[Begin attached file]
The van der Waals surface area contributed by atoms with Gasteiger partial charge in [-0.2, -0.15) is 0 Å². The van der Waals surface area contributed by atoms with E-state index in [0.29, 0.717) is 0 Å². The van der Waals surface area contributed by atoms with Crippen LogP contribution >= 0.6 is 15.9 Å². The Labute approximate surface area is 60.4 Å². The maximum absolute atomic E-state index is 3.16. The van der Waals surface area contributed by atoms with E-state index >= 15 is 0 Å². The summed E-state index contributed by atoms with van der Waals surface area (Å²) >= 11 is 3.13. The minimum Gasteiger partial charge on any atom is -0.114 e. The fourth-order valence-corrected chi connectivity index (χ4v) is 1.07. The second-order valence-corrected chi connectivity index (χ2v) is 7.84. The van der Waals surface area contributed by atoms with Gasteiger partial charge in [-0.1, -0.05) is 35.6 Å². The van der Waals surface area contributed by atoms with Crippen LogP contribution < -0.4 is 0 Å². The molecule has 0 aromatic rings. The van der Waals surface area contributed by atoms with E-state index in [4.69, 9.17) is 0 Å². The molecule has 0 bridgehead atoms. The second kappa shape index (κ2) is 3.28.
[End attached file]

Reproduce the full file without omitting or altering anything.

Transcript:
The van der Waals surface area contributed by atoms with Gasteiger partial charge in [-0.2, -0.15) is 0 Å². The van der Waals surface area contributed by atoms with E-state index in [0.29, 0.717) is 0 Å². The van der Waals surface area contributed by atoms with Crippen LogP contribution >= 0.6 is 15.9 Å². The Labute approximate surface area is 60.4 Å². The maximum absolute atomic E-state index is 3.16. The van der Waals surface area contributed by atoms with E-state index >= 15 is 0 Å². The summed E-state index contributed by atoms with van der Waals surface area (Å²) >= 11 is 3.13. The minimum Gasteiger partial charge on any atom is -0.114 e. The fourth-order valence-corrected chi connectivity index (χ4v) is 1.07. The second-order valence-corrected chi connectivity index (χ2v) is 7.84. The van der Waals surface area contributed by atoms with Gasteiger partial charge in [-0.1, -0.05) is 35.6 Å². The van der Waals surface area contributed by atoms with Crippen LogP contribution < -0.4 is 0 Å². The molecule has 0 aromatic rings. The van der Waals surface area contributed by atoms with E-state index in [4.69, 9.17) is 0 Å². The molecule has 0 bridgehead atoms. The second kappa shape index (κ2) is 3.28.